But for the last 25 years, the Intercommunity Justice and Peace Center (IJPC) has courageously taken on this task by collaboratively working, educating and advocating social issues in pursuit of justice and peace worldwide.
The foundation for IJPC was laid by a group of Roman Catholic nuns who responded to various social concerns by committing themselves to the principles of peace and justice.
Their mission was received by other religious communities across the United States, giving rise to other groups that are philosophically aligned with the founding sisters’ mission.
“In some communities, one sister took charge,” says IJPC Coordinator Alice Gerdeman. “But here in Cincinnati the movement began to grow so that one organization would serve as an educational component and also a place where people can conduct activities for justice. We started out with five communities of women and we now have 17. Each community is completely independent.”
Although these communities are independent, they work collaboratively to uphold the IJPC mission outlined a quarter-century ago.
“That mission is to maintain awareness that justice is integral, not optional, to our faith response and working with other communities is the best way to make that happen,” Gerdeman says.
She explained that although the mission is still rooted in Roman Catholic teachings, the IJPC is open to anyone who is philosophically aligned with their understanding of justice and peace as necessities in the Greater Cincinnati area, the nation and the world.
“We collaborate with people from universities, different unions, different church groups, mosques, synagogues, civic organizations — all across the board,” adds Kristen Barker, who originally became part of the IJPC as a member of AmeriCorps and currently runs the peace program
In addition to making membership more inclusive, the IJPC developed six main focuses over the years — peace, human rights, anti-racism, economic justice, ecology and the needs of women, children and the poor. As a coalition of faith-based organizations and individuals, the IJPC essentially works to educate about justice issues and take collaborative action on local, national and international levels.
Gerdeman’s work led to her selection as CityBeat’s “Person of the Year” in 1999.On a local level, the center is doing immigrant rights work and pushing toward ending destitution in Ohio. They host workshops open to the public that focus on racial tolerance in the Greater Cincinnati area in an attempt to inspire a peaceful community shared by people of varying ethnic or cultural backgrounds. Also, they use skill sets to teach people how to nonviolently handle uprisings in case something like the riots of 2001 were to happen again.
On a national and international level, they are working towards ending the war in Afghanistan, in part by helping the Cincinnati Peace Team organize nonviolent protests in Cincinnati and Washington, D.C.
“We believe that you have to have peace in your heart to find justice,” Gerdeman says. “When you let the circumstances change you so that you’re no longer peaceful and you’re no longer just in the way you handle the problem, you have just added to the problem. We work very hard to be nonviolent and successful.”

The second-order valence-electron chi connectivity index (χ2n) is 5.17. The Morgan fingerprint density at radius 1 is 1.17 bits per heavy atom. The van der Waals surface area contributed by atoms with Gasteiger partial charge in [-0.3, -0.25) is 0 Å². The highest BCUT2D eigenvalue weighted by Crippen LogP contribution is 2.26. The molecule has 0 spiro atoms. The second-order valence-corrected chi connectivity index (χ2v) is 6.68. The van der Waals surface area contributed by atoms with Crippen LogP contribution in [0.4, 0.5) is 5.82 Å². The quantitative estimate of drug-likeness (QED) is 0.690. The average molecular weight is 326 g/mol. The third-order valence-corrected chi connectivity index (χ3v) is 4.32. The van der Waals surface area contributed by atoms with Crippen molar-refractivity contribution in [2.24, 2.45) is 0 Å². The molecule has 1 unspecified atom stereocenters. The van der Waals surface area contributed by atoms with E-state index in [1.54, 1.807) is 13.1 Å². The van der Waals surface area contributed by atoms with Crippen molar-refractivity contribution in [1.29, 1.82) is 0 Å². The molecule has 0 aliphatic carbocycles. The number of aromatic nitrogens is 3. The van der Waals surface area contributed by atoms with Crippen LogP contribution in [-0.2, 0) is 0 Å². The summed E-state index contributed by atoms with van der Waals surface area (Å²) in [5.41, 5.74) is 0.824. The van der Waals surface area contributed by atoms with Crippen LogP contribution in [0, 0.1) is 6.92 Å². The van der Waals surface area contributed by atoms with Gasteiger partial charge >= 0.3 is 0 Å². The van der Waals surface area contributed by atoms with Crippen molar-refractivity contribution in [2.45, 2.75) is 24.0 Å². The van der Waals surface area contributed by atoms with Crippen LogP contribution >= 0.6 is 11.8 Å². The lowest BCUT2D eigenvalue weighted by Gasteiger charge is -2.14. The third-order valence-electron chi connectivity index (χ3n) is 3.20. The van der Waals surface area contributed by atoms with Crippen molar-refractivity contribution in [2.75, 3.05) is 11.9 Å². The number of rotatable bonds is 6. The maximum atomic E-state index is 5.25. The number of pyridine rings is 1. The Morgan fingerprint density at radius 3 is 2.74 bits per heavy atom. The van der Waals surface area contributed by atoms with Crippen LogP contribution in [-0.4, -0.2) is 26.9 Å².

One of the center’s smaller but most visible campaigns is the “Women in Black” peace vigils, held on the third Tuesday of each month on Central Parkway during the evening rush hour, to protest the U.S. wars in Iraq and Afghanistan.
A testament to the success of IJPC’s philosophy took place on Fountain Square several years ago, when the Ku Klux Klan showed up for Christmas with a burning cross and members were sent to neutralize the situation.
“As long as the KKK was there, we were there,” Gerdeman says. “We didn’t want our city to be connected with groups that are racially violent. When we were there, it was always peaceful. If you go with a peaceful spirit, then your spirit is powerful and catching.”
Peace obviously plays a crucial role in the IJPC initiative, but staff members strongly as sert that peacefulness does not mean passivity.
“Peacefulness involves very strategic, savvy organizing,” says Eunice Timoney Ravenna, another IJPC organizer.
Organization is perhaps the center’s strongest component. The humble IJPC headquarters on East 14th Street in Over-the-Rhine serves as a meeting place where people can learn, ideas can be generated and people can work collaboratively on a project.
“We aim to make people aware and give them the option to make a difference, to have a place where people in the Greater Cincinnati area know they can come to say ‘I have an idea, I think this might work and I know some people who are interested in helping too,’ ” Timoney Ravenna says.
Looking back over the past 25 years, Gerdeman believes that the IJPC’s greatest accomplishment has been creating a larger awareness of the connectedness of local, national and international justice issues to the people of Greater Cincinnati.
“When you do the kind of organizing we do, you don’t exactly have a list of success stories,” she says.
“You have the things that you were a part of that brought people to the next level of awareness and hopefully will bring justice about in a stronger way … I think people are more aware now and we have a lively community of people who are willing to collaborate to make sure the world becomes a better place.” �